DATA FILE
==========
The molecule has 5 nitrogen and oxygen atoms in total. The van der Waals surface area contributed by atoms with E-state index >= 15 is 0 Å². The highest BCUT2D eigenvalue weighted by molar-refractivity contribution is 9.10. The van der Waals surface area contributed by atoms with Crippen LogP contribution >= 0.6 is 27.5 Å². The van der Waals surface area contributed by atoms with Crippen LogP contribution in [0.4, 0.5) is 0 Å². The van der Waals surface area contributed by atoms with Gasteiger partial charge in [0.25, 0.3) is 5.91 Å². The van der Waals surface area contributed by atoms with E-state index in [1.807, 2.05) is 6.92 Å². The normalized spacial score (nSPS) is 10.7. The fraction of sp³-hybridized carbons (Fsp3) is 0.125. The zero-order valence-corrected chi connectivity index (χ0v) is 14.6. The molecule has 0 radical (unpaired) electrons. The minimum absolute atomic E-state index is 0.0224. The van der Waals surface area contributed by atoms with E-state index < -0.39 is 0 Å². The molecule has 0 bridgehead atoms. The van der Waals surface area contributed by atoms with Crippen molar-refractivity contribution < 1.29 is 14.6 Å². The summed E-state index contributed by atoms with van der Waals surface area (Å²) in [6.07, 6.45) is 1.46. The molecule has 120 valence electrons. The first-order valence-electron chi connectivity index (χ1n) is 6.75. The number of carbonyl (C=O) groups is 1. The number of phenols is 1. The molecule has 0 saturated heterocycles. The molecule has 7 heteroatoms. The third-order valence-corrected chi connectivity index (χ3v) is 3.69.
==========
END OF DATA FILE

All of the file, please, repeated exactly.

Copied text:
The molecule has 5 nitrogen and oxygen atoms in total. The van der Waals surface area contributed by atoms with E-state index >= 15 is 0 Å². The highest BCUT2D eigenvalue weighted by molar-refractivity contribution is 9.10. The van der Waals surface area contributed by atoms with Crippen LogP contribution >= 0.6 is 27.5 Å². The van der Waals surface area contributed by atoms with Crippen LogP contribution in [0.4, 0.5) is 0 Å². The van der Waals surface area contributed by atoms with Gasteiger partial charge in [0.25, 0.3) is 5.91 Å². The van der Waals surface area contributed by atoms with E-state index in [1.807, 2.05) is 6.92 Å². The normalized spacial score (nSPS) is 10.7. The fraction of sp³-hybridized carbons (Fsp3) is 0.125. The zero-order valence-corrected chi connectivity index (χ0v) is 14.6. The molecule has 0 radical (unpaired) electrons. The minimum absolute atomic E-state index is 0.0224. The van der Waals surface area contributed by atoms with E-state index < -0.39 is 0 Å². The molecule has 0 bridgehead atoms. The van der Waals surface area contributed by atoms with Crippen molar-refractivity contribution < 1.29 is 14.6 Å². The summed E-state index contributed by atoms with van der Waals surface area (Å²) in [6.07, 6.45) is 1.46. The molecule has 120 valence electrons. The first-order valence-electron chi connectivity index (χ1n) is 6.75. The number of carbonyl (C=O) groups is 1. The number of phenols is 1. The molecule has 0 saturated heterocycles. The molecule has 7 heteroatoms. The third-order valence-corrected chi connectivity index (χ3v) is 3.69.